“Making A Murderer”, “Cartel Land” sweep Creative Emmys

Notable winners at the 2016 Creative Arts Emmy Awards include A&E's Born This Way, ABC's Shark Tank, Netflix's What Happened, Miss Simone? and Anthony Bourdain: Parts Unknown from CNN.
September 12, 2016

Netflix’s Making a Murderer and A&E’s Cartel Land were the top non-fiction/reality TV series winners at the 2016 Creative Arts Emmy Awards, which were held over two days for the first time ever on Sept. 10 and 11.

Produced by Netflix and Synthesis films, Making A Murderer, which follows the story of convicted murderer Steven Avery, took home four trophies, including outstanding documentary series, and nonfiction program writing, directing and editing.

A&E’s documentary film Cartel Land, which follows the journeys of two modern-day vigilante groups and their shared enemy, the Mexican drug cartels, won three trophies: exceptional merit in documentary filmmaking (which it shared with HBO’s Jim: The James Foley Story); and nonfiction program cinematography and sound editing (single or multi-camera).

Other notable winners on the night include:

    • Netflix’s What Happened, Miss Simone?, outstanding documentary or nonfiction special;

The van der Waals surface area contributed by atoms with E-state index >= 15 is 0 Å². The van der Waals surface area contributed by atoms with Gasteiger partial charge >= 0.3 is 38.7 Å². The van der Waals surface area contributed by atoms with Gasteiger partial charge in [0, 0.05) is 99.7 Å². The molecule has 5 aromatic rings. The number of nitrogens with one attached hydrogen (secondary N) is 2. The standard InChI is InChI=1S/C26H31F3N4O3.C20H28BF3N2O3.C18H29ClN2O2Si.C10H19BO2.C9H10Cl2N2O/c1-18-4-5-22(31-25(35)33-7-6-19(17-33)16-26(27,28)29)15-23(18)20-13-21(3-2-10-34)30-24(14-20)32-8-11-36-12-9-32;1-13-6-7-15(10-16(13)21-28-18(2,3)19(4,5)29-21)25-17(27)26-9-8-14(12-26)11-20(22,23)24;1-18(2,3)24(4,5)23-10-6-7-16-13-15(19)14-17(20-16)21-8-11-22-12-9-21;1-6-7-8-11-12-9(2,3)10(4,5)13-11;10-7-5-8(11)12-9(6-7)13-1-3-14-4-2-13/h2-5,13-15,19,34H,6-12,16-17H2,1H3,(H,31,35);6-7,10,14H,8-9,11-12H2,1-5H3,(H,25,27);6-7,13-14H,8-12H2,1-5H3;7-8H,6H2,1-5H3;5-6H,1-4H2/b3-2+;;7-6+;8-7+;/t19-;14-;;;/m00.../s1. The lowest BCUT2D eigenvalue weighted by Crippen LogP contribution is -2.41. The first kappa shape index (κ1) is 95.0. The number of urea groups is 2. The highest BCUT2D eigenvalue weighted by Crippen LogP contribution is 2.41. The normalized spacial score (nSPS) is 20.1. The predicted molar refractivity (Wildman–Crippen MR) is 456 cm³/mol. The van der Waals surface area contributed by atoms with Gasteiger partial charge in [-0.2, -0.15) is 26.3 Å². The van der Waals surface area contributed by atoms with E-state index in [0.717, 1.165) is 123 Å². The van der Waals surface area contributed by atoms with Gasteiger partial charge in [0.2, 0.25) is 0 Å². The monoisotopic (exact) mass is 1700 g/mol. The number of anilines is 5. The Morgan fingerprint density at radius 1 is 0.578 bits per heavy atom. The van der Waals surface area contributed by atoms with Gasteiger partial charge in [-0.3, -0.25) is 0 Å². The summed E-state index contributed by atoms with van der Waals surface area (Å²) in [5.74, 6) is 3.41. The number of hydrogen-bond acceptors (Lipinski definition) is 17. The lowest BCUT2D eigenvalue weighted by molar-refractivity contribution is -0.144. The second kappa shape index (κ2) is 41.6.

• A&E’s Born This Way, outstanding unstructured reality program;
    • ABC’s Shark Tank, outstanding structured reality program;
    • CNN’s Anthony Bourdain: Parts Unknown, outstanding information series or special;
    • Comedy Central’s late night game show@midnight with Chris Hardwick, outstanding social TV experience;
    • Actor Keith David, outstanding narrator for PBS’ Jackie Robinson biopic;
    • Reality host RuPaul Charles, outstanding host – reality or reality competition program for Logo’s RuPaul’s Drag Race;
    • HBO’s Project Greenlight, the brainchild of actor BFFs Benn Affleck and Matt Damon, outstanding picture editing – unstructured reality program;
    • TLC’s Who Do You Think You Are?, outstanding picture editing for a structured or competition reality program;
    • HBO’s Vice, outstanding sound mixing – nonfiction program (single or multi-camera); and
    • National Geographic Channel’s Life Below Zero, outstanding cinematography for a reality program.

American Idol won The Governors Award, which honors exceptional achievement in the television arts and sciences, while the CNN-produced documentary The Hunting Ground, which investigates sexual assault on American college campuses, won the award for music and lyrics for the original song “Til it Happens to You,” which was written and performed by music artists Lady Gaga.

About The Author
Barry Walsh is editor and content director for realscreen, and has served as editor of the publication since 2009. With a career in entertainment media that spans two decades, prior to realscreen, he held the associate editor post for now defunct sister publication Boards, which focused on the advertising and commercial production industries. Before Boards, he served as editor of Canadian Music Network, a weekly music industry trade, and as music editor for As content director, he also oversees the development of content for the brand's market-leading events, the Realscreen Summit and Realscreen West, as well as new content initiatives.